King tells African Americans that they “must not be guilty of wrongful deeds” in their attempt to gain their rights.  He said that they had to make sure that they did not let themselves give in to their anger over how whites had treated them. As he said:

We must forever conduct our struggle on the high plane of dignity and discipline. We must not allow our creative protest to degenerate into physical violence. Again and again, we must rise to the majestic heights of meeting physical force with soul force.

Thus, we can see that King’s main advice to African Americans is that they need to continue to fight for civil rights, but that they need to adhere to the tenets of nonviolence as they do so.

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What is the thesis of Martin Luther King's "I Have a Dream" speech?

I think that if we can choose one sentence of this speech that represents its main, central claim, it would be the following sentence from the sixth paragraph:

This sweltering summer of the Negro's legitimate discontent will not pass until there is an invigorating autumn of freedom and equality—1963 is not an end but a beginning.

Prior to this, Dr. King has established that the discontent felt by African Americans at this time in history is absolutely "legitimate" and warranted by the treatment they have received at the hands of white Americans. He has given several reasons for the legitimacy of African Americans' dissatisfaction with their rights in a United States of America that promises equal rights to all people but does not actually enforce them: it oppresses racial minorities, especially black people, through economic privation, a lack of social mobility, segregation and Jim Crow laws, discrimination, police brutality, and more. He explains that African Americans are merely allowed to exist and do so in a "shameful condition" that is not only permitted but perpetuated by whites.

After this particular sentence, he goes on to discuss what will happen as a result of the continuation of this "sweltering summer," a metaphor for the effects of prejudice and segregation. Dr. King explains what protests should look like and how best to draw attention to the plight of the African American, still enslaved one hundred years after the emancipation of slaves; he promises that, some day, his dream of a truly free America can come true.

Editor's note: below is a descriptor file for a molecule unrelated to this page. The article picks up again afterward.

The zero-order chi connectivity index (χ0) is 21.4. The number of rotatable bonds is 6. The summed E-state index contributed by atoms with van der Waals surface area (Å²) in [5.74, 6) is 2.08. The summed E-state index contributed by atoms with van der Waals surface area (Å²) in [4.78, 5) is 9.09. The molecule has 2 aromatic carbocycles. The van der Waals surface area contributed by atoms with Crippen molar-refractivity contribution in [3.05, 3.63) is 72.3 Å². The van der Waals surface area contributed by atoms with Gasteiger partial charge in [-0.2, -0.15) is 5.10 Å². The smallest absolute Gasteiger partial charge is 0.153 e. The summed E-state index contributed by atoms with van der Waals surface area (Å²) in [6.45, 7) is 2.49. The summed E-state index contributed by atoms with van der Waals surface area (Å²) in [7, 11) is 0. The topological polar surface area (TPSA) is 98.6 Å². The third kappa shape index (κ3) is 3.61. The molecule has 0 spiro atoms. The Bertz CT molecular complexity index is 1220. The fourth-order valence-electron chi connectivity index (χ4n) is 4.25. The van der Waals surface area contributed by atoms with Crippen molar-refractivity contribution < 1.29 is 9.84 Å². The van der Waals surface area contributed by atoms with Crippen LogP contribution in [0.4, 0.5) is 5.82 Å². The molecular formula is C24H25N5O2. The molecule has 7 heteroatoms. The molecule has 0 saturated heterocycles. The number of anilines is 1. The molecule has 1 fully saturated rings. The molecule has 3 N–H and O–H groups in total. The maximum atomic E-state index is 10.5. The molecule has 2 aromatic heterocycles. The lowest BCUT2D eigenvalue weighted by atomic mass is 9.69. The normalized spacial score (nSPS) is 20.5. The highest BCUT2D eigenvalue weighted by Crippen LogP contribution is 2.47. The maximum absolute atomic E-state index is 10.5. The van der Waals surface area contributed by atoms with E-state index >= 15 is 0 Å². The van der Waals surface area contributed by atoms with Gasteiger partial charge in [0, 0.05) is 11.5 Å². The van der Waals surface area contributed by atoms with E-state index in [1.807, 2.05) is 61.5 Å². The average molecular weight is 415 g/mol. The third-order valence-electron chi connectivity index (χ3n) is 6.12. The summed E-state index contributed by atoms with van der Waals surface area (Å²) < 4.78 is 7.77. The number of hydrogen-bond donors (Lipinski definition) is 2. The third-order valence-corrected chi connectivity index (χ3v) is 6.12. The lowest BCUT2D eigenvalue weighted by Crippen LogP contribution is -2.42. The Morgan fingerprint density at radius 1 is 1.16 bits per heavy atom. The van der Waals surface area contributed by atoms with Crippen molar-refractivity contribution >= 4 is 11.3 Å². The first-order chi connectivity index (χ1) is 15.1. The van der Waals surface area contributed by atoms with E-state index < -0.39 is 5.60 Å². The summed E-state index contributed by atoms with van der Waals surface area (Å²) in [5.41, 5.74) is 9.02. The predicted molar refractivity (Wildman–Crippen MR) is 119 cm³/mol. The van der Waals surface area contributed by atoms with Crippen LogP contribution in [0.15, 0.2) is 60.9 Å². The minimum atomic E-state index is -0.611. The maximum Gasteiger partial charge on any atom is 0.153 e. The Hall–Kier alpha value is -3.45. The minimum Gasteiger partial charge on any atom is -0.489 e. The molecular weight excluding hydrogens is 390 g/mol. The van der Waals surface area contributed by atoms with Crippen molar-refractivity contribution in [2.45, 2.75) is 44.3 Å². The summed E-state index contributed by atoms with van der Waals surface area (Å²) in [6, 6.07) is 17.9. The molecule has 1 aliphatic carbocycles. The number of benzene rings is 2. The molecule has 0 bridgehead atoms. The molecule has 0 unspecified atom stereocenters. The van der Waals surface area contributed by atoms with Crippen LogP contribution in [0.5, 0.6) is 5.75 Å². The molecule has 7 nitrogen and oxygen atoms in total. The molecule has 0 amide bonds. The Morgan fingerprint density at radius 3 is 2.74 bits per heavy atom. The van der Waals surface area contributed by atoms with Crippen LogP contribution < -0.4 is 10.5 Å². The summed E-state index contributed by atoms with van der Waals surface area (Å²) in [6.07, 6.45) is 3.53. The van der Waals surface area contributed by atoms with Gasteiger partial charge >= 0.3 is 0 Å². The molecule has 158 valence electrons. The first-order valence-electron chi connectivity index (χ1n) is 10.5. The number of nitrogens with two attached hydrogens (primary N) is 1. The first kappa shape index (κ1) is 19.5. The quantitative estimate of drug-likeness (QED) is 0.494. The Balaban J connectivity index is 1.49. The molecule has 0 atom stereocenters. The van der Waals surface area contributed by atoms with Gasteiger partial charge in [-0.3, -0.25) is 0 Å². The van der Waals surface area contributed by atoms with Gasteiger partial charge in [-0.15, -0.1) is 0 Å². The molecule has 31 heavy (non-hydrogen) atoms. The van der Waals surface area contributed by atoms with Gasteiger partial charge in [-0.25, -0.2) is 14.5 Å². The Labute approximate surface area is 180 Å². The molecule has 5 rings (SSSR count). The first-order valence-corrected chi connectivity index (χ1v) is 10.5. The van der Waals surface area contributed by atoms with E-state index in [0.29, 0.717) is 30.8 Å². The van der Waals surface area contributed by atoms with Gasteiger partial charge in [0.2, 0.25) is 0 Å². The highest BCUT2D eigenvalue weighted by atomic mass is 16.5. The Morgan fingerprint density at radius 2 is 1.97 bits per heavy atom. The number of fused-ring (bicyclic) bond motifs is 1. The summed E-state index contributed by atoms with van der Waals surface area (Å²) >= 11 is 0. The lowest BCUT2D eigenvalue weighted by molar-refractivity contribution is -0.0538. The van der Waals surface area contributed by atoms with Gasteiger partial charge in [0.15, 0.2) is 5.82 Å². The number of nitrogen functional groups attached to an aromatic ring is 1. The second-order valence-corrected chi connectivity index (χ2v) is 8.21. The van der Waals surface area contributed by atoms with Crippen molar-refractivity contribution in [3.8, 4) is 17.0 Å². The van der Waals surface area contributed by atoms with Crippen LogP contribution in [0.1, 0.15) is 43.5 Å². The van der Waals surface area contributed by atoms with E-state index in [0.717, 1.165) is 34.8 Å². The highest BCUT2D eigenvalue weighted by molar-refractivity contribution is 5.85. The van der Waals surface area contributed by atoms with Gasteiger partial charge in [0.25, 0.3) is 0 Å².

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What is the thesis of Martin Luther King's "I Have a Dream" speech?

The main point or thesis of Martin Luther King's "I Have a Dream Speech" is that blacks in the United States have waited long enough for whites to "pay up" on their promise of equality. A hundred years after the Emancipation Proclamation, blacks are still segregated and second class. They have been told over and over to wait, to expect equality to emerge slowly, but they have waited long enough and must insist on having it now. King spells out for his audience the need for justice and says that blacks are going to keep on protesting until they get it, but that they won't do so violently. He ends his speech with a vision of a time when justice will roll through the land, and people will be judged by their character and not the color of their skin. This land of equality will benefit everyone, black and white.

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What is the thesis of Martin Luther King's "I Have a Dream" speech?

Another definition of a thesis statement is that it is the main point or objective of a written statement. This is especially relevant when examining a speech. We must ask, "What is the speaker's message?" After answering this question, it becomes possible to analyze the devices that the speaker uses to convey that message and ensure maximum impact on the listener.

I would argue that King's thesis or main point is that the United States—a supposed land of the free—has not lived up to its promises. He makes this point in the context of the Emancipation Proclamation, which had been delivered one hundred years before the March on Washington—the site of King's speech.